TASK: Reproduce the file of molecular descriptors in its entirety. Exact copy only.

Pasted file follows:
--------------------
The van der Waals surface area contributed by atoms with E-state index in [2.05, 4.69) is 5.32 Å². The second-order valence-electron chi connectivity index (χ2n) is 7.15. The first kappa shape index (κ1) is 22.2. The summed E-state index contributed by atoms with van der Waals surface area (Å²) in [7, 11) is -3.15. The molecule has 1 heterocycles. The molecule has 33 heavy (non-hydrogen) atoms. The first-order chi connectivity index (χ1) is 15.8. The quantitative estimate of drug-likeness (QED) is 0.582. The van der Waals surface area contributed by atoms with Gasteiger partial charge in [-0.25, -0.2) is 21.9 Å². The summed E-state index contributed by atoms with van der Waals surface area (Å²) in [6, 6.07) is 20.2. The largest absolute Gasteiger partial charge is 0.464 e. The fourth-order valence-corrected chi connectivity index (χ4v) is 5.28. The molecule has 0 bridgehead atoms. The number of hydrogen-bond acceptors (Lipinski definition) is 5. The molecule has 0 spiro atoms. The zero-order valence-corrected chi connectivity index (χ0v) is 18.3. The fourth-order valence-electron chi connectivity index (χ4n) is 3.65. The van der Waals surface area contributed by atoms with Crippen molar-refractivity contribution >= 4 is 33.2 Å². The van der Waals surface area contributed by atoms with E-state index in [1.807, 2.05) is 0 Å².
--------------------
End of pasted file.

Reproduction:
The van der Waals surface area contributed by atoms with E-state index in [2.05, 4.69) is 5.32 Å². The second-order valence-electron chi connectivity index (χ2n) is 7.15. The first kappa shape index (κ1) is 22.2. The summed E-state index contributed by atoms with van der Waals surface area (Å²) in [7, 11) is -3.15. The molecule has 1 heterocycles. The molecule has 33 heavy (non-hydrogen) atoms. The first-order chi connectivity index (χ1) is 15.8. The quantitative estimate of drug-likeness (QED) is 0.582. The van der Waals surface area contributed by atoms with Gasteiger partial charge in [-0.25, -0.2) is 21.9 Å². The summed E-state index contributed by atoms with van der Waals surface area (Å²) in [6, 6.07) is 20.2. The largest absolute Gasteiger partial charge is 0.464 e. The fourth-order valence-corrected chi connectivity index (χ4v) is 5.28. The molecule has 0 bridgehead atoms. The number of hydrogen-bond acceptors (Lipinski definition) is 5. The molecule has 0 spiro atoms. The zero-order valence-corrected chi connectivity index (χ0v) is 18.3. The fourth-order valence-electron chi connectivity index (χ4n) is 3.65. The van der Waals surface area contributed by atoms with Crippen molar-refractivity contribution >= 4 is 33.2 Å². The van der Waals surface area contributed by atoms with E-state index in [1.807, 2.05) is 0 Å².